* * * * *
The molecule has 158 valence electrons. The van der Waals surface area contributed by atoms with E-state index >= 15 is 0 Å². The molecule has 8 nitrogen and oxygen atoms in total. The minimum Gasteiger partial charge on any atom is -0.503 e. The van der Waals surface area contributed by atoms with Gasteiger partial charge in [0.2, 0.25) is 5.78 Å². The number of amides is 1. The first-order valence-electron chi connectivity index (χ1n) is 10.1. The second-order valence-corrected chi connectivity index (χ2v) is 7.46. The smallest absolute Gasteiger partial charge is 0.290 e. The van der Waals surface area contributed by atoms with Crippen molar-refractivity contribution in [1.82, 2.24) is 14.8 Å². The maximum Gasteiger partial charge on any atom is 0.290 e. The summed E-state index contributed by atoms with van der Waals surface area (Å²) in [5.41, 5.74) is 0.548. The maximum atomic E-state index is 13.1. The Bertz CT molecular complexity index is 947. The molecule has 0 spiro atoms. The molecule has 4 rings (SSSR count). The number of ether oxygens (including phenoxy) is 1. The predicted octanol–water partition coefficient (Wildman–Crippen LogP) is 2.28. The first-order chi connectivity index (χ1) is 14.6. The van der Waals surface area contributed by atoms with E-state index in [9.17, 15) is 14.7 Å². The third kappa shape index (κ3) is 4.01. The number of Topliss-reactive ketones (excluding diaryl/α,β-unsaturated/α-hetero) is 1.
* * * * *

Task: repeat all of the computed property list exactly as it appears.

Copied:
The molecule has 158 valence electrons. The van der Waals surface area contributed by atoms with E-state index >= 15 is 0 Å². The molecule has 8 nitrogen and oxygen atoms in total. The minimum Gasteiger partial charge on any atom is -0.503 e. The van der Waals surface area contributed by atoms with Gasteiger partial charge in [0.2, 0.25) is 5.78 Å². The number of amides is 1. The first-order valence-electron chi connectivity index (χ1n) is 10.1. The second-order valence-corrected chi connectivity index (χ2v) is 7.46. The smallest absolute Gasteiger partial charge is 0.290 e. The van der Waals surface area contributed by atoms with Crippen molar-refractivity contribution in [1.82, 2.24) is 14.8 Å². The maximum Gasteiger partial charge on any atom is 0.290 e. The summed E-state index contributed by atoms with van der Waals surface area (Å²) in [5.41, 5.74) is 0.548. The maximum atomic E-state index is 13.1. The Bertz CT molecular complexity index is 947. The molecule has 0 spiro atoms. The molecule has 4 rings (SSSR count). The number of ether oxygens (including phenoxy) is 1. The predicted octanol–water partition coefficient (Wildman–Crippen LogP) is 2.28. The first-order chi connectivity index (χ1) is 14.6. The van der Waals surface area contributed by atoms with E-state index in [9.17, 15) is 14.7 Å². The third kappa shape index (κ3) is 4.01. The number of Topliss-reactive ketones (excluding diaryl/α,β-unsaturated/α-hetero) is 1.